10 percent of the whole market—have been getting lower returns
on their investments. When the dollar takes an even sharper turn
south, those foreign investors will sell. That will mean that the
supply of stocks will increase rapidly, or, putting it another way,
prices will plummet as foreign investors start dumping US shares."
The U.S. economy faces three big problems down the road. There are
economic contrarians out there who anticipate a rally and unexpected
growth in the dollar's value. But, unfortunately, a bear market
rally alone will not make other facts disappear. We are facing three
huge obstacles that make a huge dollar rally seemingly impossible.
- Reduced foreign investment.
In August 2007 we saw a slowing down among foreign lenders as
a sign that we're reaching our international credit limit. Once
investors begin to worry about their chances of getting repaid,
the first impulse is to cut off the credit line—whether
across international boundaries or in the casino.
- Continuing slow foreign
demand for U.S. goods. The slow pace of demand for U.S. goods—often
cited as the cause of the trade deficit—is not only an external
problem. It is also a symptom of poor competitiveness in the United
States. The fix for the problem is to attack the trade and current
account deficits through revised pricing internationally, which
is no easy task.
- Unfavorable currency
exchange rates. As the dollar reacts to continued credit-based
spending, attrition of the dollar is going to continue. This damages
purchasing power not only in the retail mall or when traveling
to Europe, but also for U.S. business capital investment.
"We need to set things in motion if we expect the dollar trend
to reverse," says Wiggin. "And addressing what's at the
core of these three problems is a great place to start."
The dollar's purchasing
power is sliding relentlessly downhill. The theme that "a dollar
is always worth a dollar, but inflation results when businesses
raise prices," just isn't accurate, despite what the government
would like for us to believe. In fact, it is the decline in the
dollar's value that leads to higher prices. It would be more accurate
to define inflation as "a reduction in purchasing power of
the dollar." Instead of deceiving ourselves by saying that
"prices are up 10 percent over the past year," it would
be more meaningful if we simply acknowledged that "last year's
dollar is worth 90 cents today."
"Higher prices are
only symptoms following the debasement of currency," says Wiggin.
"If we examine why those prices go up, we discover that the
reason is not necessarily corporate greed, inefficiency, or foreign
price gouging. At the end of the day, it is the gradual loss of
purchasing power, the need for more dollars to buy the same stuff.
That's inflation. And it's the reason why food prices swelled 5.5
percent in 2007, and the average price of a gallon of gas more than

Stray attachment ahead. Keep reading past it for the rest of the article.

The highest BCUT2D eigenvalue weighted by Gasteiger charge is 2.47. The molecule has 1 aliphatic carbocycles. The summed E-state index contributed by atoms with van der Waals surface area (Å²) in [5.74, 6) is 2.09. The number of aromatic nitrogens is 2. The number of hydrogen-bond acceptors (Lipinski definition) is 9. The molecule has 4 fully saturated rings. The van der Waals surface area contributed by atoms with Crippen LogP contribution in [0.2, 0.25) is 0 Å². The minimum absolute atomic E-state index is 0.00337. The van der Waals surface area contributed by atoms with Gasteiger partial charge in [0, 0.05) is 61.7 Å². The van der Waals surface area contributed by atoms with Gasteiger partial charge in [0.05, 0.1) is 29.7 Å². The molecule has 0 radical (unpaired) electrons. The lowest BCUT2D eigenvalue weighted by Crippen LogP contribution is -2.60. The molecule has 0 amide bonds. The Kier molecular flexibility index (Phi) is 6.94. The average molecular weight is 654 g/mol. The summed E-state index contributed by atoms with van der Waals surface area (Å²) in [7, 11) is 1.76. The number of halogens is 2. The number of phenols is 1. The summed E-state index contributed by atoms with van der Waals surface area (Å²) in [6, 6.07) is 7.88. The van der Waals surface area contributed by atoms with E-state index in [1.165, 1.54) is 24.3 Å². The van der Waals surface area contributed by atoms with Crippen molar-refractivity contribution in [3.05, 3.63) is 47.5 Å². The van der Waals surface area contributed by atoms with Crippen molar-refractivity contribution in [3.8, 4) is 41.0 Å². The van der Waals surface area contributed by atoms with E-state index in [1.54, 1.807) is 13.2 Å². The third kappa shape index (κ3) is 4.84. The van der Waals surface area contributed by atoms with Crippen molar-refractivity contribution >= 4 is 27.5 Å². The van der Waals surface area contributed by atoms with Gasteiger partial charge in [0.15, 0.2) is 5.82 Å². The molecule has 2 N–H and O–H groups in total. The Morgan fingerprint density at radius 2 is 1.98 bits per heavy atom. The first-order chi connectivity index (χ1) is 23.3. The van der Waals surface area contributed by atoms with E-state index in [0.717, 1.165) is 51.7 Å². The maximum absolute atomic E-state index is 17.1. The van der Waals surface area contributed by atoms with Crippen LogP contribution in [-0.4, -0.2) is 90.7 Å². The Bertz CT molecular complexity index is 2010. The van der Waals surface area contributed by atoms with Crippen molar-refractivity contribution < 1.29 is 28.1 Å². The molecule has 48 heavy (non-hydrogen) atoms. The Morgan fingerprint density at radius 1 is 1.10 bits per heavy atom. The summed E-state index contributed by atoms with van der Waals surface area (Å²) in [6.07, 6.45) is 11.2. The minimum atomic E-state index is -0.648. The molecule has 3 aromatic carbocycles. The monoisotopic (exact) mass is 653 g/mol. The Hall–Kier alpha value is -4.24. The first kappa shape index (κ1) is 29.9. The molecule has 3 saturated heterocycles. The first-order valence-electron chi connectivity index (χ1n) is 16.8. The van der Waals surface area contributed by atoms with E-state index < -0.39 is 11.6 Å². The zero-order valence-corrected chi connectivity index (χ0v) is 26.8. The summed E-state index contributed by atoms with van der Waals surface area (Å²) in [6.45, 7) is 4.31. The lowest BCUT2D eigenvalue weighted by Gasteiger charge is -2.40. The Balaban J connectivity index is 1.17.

doubled from January 2000 to July 2006, jumping 130.5 percent."
"The dollar is a
currency fated to tumble," says Wiggin. "The dollar's
resistance to its debt load, fueled by the machinations of central
banks and the misguided faith of dollar investors, undoubtedly qualifies
as a trend whose premise is false. Sometime soon this trend will
"But there is good
news in all of this, if you are willing to be proactive," continues
Wiggin. "There are many ways you can capitalize on a falling
dollar. I highlight four of those strategies in The Demise of the
Dollar. The important thing is that you take your financial future
into your own hands. The days of the strong dollar are over, and
it's time to start making financial decisions based on that truth."
About the Author:
Addison Wiggin is the
executive publisher of Agora Financial, an investment research firm
based in Baltimore, Maryland. Agora publishes The Daily Reckoning,
a financial newsletter with more than 500,000 readers in the United
States, Great Britain, and Australia, and is translated daily into
French, German, and Spanish (dailyreckoning.com).
It has received praise from mainstream publications, including Money,
New York Times Magazine, and MarketWatch.com. Mr. Wiggin is the
author of the first edition of The Demise of the Dollar. He is also
the executive producer and a writer of I.O.U.S.A., a feature-length
documentary film nominated for the Grand Jury Prize at the 2008
Sundance Film Festival. The film is inspired by the international
bestsellers Financial Reckoning Day and Empire of Debt, which he
coauthored with Bill Bonner.
About the Book:
The Demise of the Dollar
(Fully Revised and Updated) and Why It's Even Better for Your Investments
(Wiley, April 2008, ISBN: 978-0-470-28724-8, $19.95) is available
at bookstores nationwide and major online booksellers.
Source: DeHart &